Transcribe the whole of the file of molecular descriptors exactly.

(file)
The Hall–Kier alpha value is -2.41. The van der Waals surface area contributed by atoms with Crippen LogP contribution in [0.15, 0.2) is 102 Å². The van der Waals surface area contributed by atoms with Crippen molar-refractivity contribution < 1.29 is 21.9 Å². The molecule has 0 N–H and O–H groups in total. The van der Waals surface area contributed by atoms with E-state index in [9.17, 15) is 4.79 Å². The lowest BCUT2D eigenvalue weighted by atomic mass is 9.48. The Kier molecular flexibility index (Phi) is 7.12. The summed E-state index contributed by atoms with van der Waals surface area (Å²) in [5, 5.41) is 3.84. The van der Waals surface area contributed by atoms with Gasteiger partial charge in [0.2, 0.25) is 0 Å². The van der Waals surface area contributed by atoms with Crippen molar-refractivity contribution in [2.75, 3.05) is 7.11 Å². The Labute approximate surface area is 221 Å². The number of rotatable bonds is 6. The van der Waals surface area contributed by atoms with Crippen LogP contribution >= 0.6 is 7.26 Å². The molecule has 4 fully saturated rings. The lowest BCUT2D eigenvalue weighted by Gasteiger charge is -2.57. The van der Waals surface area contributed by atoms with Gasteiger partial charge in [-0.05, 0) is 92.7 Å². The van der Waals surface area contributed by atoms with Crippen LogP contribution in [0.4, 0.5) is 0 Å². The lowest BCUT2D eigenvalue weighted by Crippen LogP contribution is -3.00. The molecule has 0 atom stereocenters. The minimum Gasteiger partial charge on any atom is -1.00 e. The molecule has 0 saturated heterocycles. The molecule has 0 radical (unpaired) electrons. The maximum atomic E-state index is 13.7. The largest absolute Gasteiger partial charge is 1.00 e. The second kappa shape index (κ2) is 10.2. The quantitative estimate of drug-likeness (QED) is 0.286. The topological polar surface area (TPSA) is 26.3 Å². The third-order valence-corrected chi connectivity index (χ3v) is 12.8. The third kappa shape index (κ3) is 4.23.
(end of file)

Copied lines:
The Hall–Kier alpha value is -2.41. The van der Waals surface area contributed by atoms with Crippen LogP contribution in [0.15, 0.2) is 102 Å². The van der Waals surface area contributed by atoms with Crippen molar-refractivity contribution < 1.29 is 21.9 Å². The molecule has 0 N–H and O–H groups in total. The van der Waals surface area contributed by atoms with E-state index in [9.17, 15) is 4.79 Å². The lowest BCUT2D eigenvalue weighted by atomic mass is 9.48. The Kier molecular flexibility index (Phi) is 7.12. The summed E-state index contributed by atoms with van der Waals surface area (Å²) in [5, 5.41) is 3.84. The van der Waals surface area contributed by atoms with Gasteiger partial charge in [0.2, 0.25) is 0 Å². The van der Waals surface area contributed by atoms with Crippen molar-refractivity contribution in [2.75, 3.05) is 7.11 Å². The Labute approximate surface area is 221 Å². The number of rotatable bonds is 6. The van der Waals surface area contributed by atoms with Crippen LogP contribution >= 0.6 is 7.26 Å². The molecule has 4 fully saturated rings. The lowest BCUT2D eigenvalue weighted by Gasteiger charge is -2.57. The van der Waals surface area contributed by atoms with Gasteiger partial charge in [-0.05, 0) is 92.7 Å². The van der Waals surface area contributed by atoms with Crippen LogP contribution in [0.4, 0.5) is 0 Å². The lowest BCUT2D eigenvalue weighted by Crippen LogP contribution is -3.00. The molecule has 0 atom stereocenters. The minimum Gasteiger partial charge on any atom is -1.00 e. The molecule has 0 saturated heterocycles. The molecule has 0 radical (unpaired) electrons. The maximum atomic E-state index is 13.7. The largest absolute Gasteiger partial charge is 1.00 e. The second kappa shape index (κ2) is 10.2. The quantitative estimate of drug-likeness (QED) is 0.286. The topological polar surface area (TPSA) is 26.3 Å². The third-order valence-corrected chi connectivity index (χ3v) is 12.8. The third kappa shape index (κ3) is 4.23.